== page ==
Investing in early support for young people
Mayfield and Easthouses Youth 2000 Project (Y2K) is a place situated in the centre of Mayfield where young people can come, as often or as little as they want, to activities that are organised around their needs.
The University of Edinburgh recently awarded Y2K a grant as part of the Edinburgh Local Community Grants Scheme, set up in 2017 to support community projects.
The aim of the Involve U/180 pilot project was to develop and deliver a programme of issue-based workshops and diversionary activities for young people aged from 11 to 18 years. The hope was that these activities would help reduce youth offending, anti-social and risk-taking behaviours.
The centre was set up in 2000 when the local community recognised there was nowhere for young people to socialise outside of school hours. Nearly 18 years later, this dedicated youth centre aims to be responsive to the needs of the young people in the community.
It’s youth-led, so the ideas for activities are always sparked by the service users, and this has been vital to the success of the centre; allowing young people to be the ones to say what they need.
The youth workers listen to us and actually care about what we say and do.
The project management team at Y2K understand the importance of investment in early support for young people, particularly for those living in deprived communities.
I took part in really good workshops about things like alcohol awareness. The session about victim empathy really made me think about how my behaviour is affecting others and I don’t want to do that to people I love.
As part of the 180/Involve U project, Y2K staff worked closely with community police and other partners to deliver a series of activities and workshops. Early supports were delivered that allowed young people to learn more about a wide range of issues including online safety, sexual health and crime prevention, and the 180-pilot en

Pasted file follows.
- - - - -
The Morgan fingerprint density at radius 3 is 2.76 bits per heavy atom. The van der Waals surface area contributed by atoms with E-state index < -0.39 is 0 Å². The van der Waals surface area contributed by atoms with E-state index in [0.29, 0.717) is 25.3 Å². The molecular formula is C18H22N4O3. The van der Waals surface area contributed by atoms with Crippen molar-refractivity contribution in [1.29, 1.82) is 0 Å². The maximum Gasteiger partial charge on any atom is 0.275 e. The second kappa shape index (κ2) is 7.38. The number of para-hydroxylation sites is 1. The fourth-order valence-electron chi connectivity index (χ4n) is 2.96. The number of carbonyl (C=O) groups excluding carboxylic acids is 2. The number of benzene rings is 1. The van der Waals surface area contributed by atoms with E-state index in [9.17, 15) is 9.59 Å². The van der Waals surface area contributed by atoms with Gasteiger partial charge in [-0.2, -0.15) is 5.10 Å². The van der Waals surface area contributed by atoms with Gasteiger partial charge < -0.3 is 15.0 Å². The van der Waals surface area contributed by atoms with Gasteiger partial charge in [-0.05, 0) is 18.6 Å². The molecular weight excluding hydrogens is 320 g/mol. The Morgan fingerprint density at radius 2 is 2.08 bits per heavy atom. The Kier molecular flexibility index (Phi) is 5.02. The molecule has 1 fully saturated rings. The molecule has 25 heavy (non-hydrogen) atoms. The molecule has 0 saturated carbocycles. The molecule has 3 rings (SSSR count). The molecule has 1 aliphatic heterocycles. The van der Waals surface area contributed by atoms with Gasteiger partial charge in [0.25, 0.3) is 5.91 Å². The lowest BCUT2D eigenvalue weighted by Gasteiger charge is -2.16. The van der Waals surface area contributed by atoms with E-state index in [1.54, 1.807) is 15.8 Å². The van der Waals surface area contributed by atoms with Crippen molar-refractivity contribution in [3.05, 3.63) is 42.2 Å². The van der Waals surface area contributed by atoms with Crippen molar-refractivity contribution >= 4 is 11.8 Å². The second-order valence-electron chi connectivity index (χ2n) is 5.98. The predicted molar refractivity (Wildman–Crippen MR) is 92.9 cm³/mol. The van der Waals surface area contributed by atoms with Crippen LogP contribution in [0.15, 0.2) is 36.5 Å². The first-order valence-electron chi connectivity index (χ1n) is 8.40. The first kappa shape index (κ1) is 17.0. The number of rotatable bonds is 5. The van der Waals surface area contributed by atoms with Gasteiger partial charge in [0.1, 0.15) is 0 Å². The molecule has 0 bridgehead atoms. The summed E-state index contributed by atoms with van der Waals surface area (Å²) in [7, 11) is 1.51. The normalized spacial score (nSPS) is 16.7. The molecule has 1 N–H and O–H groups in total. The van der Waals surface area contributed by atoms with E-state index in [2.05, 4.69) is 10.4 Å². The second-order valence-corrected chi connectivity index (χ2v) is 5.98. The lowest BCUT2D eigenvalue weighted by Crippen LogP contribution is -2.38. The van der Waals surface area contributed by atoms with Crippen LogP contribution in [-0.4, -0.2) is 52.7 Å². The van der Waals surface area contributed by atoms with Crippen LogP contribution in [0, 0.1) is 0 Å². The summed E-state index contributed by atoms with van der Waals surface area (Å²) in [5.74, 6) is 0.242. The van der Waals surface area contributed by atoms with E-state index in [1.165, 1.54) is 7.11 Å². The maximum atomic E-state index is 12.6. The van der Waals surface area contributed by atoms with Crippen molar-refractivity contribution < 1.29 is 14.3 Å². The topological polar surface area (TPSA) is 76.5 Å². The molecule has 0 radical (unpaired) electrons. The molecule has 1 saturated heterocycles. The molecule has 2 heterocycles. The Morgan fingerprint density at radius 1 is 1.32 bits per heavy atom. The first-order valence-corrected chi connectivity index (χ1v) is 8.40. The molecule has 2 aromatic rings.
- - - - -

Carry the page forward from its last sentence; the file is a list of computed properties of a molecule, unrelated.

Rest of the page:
couraged young people to build positive relationships with the police.
Young people were able to participate in positive diversionary risk-taking activities and trips. These new experiences and days out resulted in trusting relationships being formed between staff and young people.
The summer programme has kept me busy and entertained, keeping me out of bother. Normally I would just be bored and so hang about the streets, setting fires and stuff. This summer I haven’t been lifted once and I have done stuff like outdoor combat and canoeing. It was quality.
Being part of the 180 project has made me think a bit more about where my future is heading and I think I need to make some changes now.
The project has had huge support from the community and Y2K is now working in collaboration with the three high schools in the area to combat anti-social behaviour and raise aspirations of young people.
I am going back to school next week and I have realised I need to screw the head on and work hard. I’m not wanting to be getting chased from the police any more. I need to think about the future now.
Find out more
Demand for the services of Y2K continues to grow, and the staff are always looking for support to ensure the sustainability of this vital service.
Please let email@example.com if you would like to get involved or know more about the project.